I’m feeling sort of emotionally drained by this, but I want to continue just a little bit more, to address the other works in the show, so I’ll try to stay focused. Pale Clay (Sailor) is the back of a hooked rug; the image hooked into the rug is a section of a Paul Klee painting that Anna’s mother transferred into a knitting pattern (Klee was Anna’s mother’s favorite artist). This is an artwork that totally operates on subtlety and deep emotional reverence. I can tell you easily what it is not: an image hooked into a canvas rug and shaped like a painting, whose materials and presentation are intended to represent female labor or women’s work. What this artwork is is harder to describe; the layers of information are so complicated. My mom works in a knitting store, and has been knitting for as long as I can remember. The magic of the yarn store—the puffiness, and the colors, and the grids, and the sharp objects, and the manifestation of line into shape; all of this resonates with me. For Anna’s mother to create knitting patterns from her favorite artworks—it’s so intense, like, the beauty of the thought, the love of art and pattern and color and labor; I don’t know how to articulate it; it sounds just like Anna’s work. And in Pale Clay (Sailor), Anna honors that labor and the spirit of that gesture—not by knitting the pattern, no, not even by hooking it into a rug—but by translating it into an object that can be worshipped as work of art, as it deserves to be. I often wish I could worship my family through a work of art. I’ve certainly tried.
Pale Clay (Unknown Grid) operates in a similar way, emphasizing the grid even more, thus drawing a parallel between the grid of the artist, and the grid of the mother, and conflating them, which I love. This artwork is hung in the “office” of AWHRHWAR, which I also love, as a gesture toward gallery conventionality; the prized artwork in the back office, which lay-visitors to the gallery never see—it’s too special. And of course Pale Clay is a play on words (Klee is pronounced more like clay), so yeah, Anna is flexing her aural muscle here, if you will, but probably more importantly, satirizing the convention of titles; what they tell us about an artwork, and how.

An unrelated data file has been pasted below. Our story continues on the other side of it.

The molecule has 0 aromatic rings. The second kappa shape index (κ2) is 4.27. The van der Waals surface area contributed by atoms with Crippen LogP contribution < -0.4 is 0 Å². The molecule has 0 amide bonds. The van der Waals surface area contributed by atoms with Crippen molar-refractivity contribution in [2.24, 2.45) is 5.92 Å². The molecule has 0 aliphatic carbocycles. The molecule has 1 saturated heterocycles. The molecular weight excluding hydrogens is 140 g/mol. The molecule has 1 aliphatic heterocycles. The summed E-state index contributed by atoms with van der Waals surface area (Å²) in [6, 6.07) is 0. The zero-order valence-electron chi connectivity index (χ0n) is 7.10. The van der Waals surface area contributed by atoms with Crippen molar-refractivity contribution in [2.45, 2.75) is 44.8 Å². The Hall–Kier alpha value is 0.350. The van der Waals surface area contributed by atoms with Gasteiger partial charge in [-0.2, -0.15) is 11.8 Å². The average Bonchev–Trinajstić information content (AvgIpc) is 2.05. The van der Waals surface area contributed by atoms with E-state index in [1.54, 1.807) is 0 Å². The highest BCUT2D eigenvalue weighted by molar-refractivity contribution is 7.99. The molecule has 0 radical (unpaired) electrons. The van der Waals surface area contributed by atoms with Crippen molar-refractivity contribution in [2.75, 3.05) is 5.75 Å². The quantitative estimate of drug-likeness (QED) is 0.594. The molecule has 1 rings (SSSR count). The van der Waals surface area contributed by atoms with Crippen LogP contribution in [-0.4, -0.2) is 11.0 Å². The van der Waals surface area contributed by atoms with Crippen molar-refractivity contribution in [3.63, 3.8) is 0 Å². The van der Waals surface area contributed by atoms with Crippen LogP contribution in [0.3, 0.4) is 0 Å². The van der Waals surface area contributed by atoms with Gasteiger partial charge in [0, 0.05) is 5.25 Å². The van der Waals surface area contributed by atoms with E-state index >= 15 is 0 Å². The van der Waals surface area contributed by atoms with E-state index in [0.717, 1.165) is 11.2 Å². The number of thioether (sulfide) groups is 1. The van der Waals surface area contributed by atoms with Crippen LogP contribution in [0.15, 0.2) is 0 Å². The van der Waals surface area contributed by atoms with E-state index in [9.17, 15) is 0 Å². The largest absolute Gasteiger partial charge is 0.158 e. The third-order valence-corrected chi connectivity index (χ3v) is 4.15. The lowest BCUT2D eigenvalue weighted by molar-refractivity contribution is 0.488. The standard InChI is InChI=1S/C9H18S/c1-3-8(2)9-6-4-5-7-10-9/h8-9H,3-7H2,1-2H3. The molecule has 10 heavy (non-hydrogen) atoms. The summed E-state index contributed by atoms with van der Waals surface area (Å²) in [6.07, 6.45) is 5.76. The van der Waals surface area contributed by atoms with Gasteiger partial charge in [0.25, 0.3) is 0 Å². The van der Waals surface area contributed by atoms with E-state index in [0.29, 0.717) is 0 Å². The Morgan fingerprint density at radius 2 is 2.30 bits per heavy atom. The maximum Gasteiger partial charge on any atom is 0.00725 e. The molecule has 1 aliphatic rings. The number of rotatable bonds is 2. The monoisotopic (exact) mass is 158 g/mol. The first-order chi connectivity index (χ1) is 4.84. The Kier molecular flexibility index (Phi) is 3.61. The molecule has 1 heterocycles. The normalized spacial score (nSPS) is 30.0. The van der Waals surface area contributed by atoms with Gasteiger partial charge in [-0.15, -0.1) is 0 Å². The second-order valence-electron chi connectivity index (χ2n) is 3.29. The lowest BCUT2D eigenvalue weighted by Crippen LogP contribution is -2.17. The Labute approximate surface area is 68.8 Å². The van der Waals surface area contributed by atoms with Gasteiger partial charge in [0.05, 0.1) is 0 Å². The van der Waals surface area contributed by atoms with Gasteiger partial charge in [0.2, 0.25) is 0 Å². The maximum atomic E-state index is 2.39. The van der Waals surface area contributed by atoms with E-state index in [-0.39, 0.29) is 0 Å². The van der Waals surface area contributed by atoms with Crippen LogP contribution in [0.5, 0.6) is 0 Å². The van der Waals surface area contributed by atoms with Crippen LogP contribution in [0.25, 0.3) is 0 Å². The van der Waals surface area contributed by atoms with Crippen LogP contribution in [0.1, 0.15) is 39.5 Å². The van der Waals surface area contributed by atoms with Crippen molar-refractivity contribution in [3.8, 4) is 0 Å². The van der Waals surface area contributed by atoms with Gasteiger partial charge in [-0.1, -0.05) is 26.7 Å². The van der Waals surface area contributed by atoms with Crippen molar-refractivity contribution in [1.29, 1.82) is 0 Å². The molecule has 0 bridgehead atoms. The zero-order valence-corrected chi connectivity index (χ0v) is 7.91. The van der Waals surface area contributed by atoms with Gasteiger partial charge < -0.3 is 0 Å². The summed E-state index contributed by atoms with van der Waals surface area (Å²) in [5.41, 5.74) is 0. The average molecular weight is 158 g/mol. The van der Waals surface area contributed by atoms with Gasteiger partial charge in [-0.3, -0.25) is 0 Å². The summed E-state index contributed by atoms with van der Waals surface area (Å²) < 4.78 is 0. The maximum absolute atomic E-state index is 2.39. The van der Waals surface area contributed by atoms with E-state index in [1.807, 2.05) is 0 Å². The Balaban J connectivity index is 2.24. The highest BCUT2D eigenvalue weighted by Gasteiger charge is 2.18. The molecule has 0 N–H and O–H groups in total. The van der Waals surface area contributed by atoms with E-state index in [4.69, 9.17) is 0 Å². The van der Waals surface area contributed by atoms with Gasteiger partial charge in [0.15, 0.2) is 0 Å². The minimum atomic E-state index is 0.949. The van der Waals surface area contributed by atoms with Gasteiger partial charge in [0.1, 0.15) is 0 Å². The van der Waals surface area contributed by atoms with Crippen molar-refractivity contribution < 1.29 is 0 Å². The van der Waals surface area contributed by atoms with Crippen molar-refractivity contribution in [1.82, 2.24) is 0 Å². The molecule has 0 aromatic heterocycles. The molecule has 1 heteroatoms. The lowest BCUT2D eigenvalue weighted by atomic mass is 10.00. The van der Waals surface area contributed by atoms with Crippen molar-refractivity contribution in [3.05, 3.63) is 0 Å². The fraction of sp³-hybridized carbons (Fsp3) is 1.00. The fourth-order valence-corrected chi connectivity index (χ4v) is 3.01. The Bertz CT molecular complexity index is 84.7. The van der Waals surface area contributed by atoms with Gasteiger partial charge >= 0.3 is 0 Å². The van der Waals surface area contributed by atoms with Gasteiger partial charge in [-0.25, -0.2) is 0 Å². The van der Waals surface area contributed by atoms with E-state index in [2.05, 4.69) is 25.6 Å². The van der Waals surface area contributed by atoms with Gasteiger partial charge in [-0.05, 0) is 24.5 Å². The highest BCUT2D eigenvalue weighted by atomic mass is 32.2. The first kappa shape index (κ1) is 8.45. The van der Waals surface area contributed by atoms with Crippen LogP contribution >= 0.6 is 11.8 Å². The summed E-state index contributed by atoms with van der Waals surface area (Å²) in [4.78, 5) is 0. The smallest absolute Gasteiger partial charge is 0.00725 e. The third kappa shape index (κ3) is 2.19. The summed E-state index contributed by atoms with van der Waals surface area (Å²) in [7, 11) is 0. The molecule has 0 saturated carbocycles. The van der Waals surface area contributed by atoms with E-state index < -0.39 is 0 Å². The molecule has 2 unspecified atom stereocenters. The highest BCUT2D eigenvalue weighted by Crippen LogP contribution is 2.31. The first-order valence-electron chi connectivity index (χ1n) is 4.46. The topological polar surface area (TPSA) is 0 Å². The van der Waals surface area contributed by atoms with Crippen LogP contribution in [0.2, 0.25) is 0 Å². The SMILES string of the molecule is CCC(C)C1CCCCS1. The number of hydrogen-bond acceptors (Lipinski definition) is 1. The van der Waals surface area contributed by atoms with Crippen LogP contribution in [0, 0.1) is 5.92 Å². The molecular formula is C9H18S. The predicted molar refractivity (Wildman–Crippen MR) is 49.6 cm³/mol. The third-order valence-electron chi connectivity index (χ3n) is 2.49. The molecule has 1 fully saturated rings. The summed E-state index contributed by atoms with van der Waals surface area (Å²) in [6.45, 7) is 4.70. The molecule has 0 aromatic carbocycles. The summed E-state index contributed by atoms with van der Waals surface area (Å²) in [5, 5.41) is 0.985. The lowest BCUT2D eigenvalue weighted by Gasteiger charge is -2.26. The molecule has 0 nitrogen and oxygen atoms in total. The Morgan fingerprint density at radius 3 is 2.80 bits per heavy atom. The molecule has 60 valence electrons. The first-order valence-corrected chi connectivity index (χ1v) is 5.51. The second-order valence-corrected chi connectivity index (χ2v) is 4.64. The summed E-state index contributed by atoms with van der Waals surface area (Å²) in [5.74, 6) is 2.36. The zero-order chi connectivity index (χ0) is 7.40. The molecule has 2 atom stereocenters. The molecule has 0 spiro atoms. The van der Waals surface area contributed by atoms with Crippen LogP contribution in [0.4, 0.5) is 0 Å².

The last work in the show, (I don’t know why, but I see it as last), Utteruent-1, is the most enigmatic. It’s extruded clay tubing, open on the end, with tiny words written on the tubing, so that you have to look really closely to read the writing. Honestly, I thought it was a sort of a sculptural bicycle frame until I saw the words on it; Anna explained to me something about the planes of the sculpture, and the different words representing language on different planes. I recall telling her I understood how she wanted the artwork to operate, though I would never have, in a million years, described it in those terms. By now, I have lost all sense of how I thought Utteruent-1 operated, but if nothing else, it is another iteration of Anna’s commitment to the material and conceptual versatility of ceramic; if it wasn’t already clear, her technical ceramic skill is on full view in this artwork, as well as her transcendence of it as a medium from which one well-known artist sold ashtrays at Gagosian, and another lesser-known artist made an unglazed hotdog in a bun that I use as a paperweight (with much affection).
As I Say Dying is a little show with huge emotional resonance; even for me, this writing has been a kind of catharsis; you don’t need to know this, but through much of this, I wanted to cry. Had I not been in a library, I very well may have done so. I don’t know. We have to let art be emotional. We have to let it be personal—to touch us, both as artists and consumers of art. This is a difficult time to argue in favor of emotions, and yet I must. Artists, if you are out there in your studios, agonizing over ways you can make your artwork both grandiose and intimate, while it simultaneously pivots on and transcends your identity, please cut it out and do what you really feel inside. Take Anna as your inspiration, and remember that you can be skillful, subtle, sophisticated, emotional, confident, vulnerable, and worldly, all without leaving your own head, if that’s what you choose. I’ll be there.